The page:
Seafood and nutrition
Regularly updated data on the content of nutrients in seafood is vital for studying relationships between seafood intake, nutritional status and potential health effects, and thereby dietary advices. Today, food from the sea represents a relatively small proportion of the world's food supply. To evaluate the potential of new marine resources for human consumption, knowledge on the content of nutrients and undesirable substances is required. To cover knowledge gaps, we systematically analyze fish and other marine species collected in Norwegian and international waters.
The group is responsible for monitoring farmed fish and we analyze over 15,000 fish annually on behalf of the Norwegian Food Safety Authority. We are also in charge of continuously updating the Seafood Database , an open online database covering levels of numerous nutrients and undesirable substances in more than 30 fish species, including farmed salmon, 25 different shellfish species and about 40 different refined? seafood products.
We also investigate the importance of seafood in ensuring adequate nutrition and a healthy diet. Nutritional security is a term that encompasses whether the diet contains sufficient nutrients to ensure proper development and healthy lives. Adequate dietary intake and nutritional status are essential factors during pregnancy and during a child's first year of life. However, these factors are also important for good health and well-being for the entire population. The term, nutritional security, is not necessarily linked to undernourishment and insufficient energy intake. Suboptimal nutritional status may occur along with being overweight, and related to conditions, such as diabetes and cardiovascular disorders.
A limited variety of foods contain sufficient levels of iodine and the highest levels are found in lean seafood. Globally, iodine deficiency is one of the main causes of impaired cognitive development in children, and several studies show that pregnant women in Norway have sub-optimal iodine status. Iodine is essential for thyroid hormone production, important for optimal growth and brain development during the first 1000 days of life. Therefore, low iodine status may result in reduced learning ability in children. Additionally, sub-optimal iodine status and the associated imbalance in thyroid hormone production may have an impact on risk factors for cardiovascular disease. In collaboration with national health registries and the Norwegian Institute of Public Health, we participate in surveys of iodine status and investigate the possible link between iodine status and heart disease in the elderly. We are also exploring the potential contribution of algae, seaweed and kelp to improved iodine status.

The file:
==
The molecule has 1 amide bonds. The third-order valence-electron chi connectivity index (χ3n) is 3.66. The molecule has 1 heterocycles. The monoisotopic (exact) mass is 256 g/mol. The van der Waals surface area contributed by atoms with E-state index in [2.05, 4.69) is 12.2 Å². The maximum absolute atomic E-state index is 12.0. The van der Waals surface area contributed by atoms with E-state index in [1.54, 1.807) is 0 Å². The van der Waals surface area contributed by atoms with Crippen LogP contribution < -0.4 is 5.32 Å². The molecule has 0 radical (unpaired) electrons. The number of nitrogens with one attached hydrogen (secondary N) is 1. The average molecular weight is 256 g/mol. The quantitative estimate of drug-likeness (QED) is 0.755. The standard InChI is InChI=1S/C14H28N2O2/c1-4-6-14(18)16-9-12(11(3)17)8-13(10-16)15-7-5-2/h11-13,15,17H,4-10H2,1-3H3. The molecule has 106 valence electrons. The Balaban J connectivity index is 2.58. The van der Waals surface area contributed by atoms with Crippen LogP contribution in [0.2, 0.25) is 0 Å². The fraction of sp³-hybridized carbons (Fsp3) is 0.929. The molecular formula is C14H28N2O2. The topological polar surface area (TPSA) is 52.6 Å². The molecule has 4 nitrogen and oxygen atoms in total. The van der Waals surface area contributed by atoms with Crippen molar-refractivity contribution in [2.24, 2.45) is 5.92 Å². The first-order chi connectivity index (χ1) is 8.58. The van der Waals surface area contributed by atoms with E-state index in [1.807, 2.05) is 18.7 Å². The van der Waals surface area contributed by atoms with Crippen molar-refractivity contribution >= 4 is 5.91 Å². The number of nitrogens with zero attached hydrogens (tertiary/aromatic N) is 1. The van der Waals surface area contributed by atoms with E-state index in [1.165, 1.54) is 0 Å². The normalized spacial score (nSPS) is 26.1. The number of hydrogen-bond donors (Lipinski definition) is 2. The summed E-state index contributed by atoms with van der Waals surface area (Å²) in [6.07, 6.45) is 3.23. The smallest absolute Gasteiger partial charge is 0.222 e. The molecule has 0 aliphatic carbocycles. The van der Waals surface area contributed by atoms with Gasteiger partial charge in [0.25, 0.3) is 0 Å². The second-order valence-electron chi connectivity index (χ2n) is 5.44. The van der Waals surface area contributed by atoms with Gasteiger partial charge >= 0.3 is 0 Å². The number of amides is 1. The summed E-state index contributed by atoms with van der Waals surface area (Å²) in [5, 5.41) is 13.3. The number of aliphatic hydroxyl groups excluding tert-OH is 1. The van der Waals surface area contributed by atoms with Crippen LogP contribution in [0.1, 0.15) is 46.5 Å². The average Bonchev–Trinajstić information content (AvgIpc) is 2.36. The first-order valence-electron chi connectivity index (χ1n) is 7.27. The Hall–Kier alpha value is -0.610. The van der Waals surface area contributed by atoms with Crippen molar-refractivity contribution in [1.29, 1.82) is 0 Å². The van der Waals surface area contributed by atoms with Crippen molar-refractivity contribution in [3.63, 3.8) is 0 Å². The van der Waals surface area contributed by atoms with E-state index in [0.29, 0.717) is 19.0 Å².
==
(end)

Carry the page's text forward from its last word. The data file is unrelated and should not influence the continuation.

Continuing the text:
The group investigate the effects of a recommended weekly intake of seafood on the nutritional status and health using population studies, national registries and participation in human intervention studies. To investigate the underlying mechanisms, we use rodents as a model system. In particular, we have focused on how seafood can protect against the development of obesity and diabetes. Using model studies, we can also identify the negative health effects of undesirable substances, such as environmental pollutants. A combination of animal studies and cell studies also provides the opportunity to investigate how undesirable substances and nutrients interact and the consequences of such interaction.
All results are published in international peer-reviewed journals. Additionally, we provide data to the Food Safety Authority, the Scientific Committee for Food Safety (EFSA) and FAO`s database for Seafood (INFOODS). The data are used in risk-benefit analyses and to provide dietary recommendations.
We participate in supervising PhD- and master students in biology, pharmacy, chemistry, molecular biology and nutrition in collaboration with the Universities in Bergen, Oslo, Copenhagen, Addis Ababa and Ghana.
Published: 08.10.2019 Updated: 31.10.2019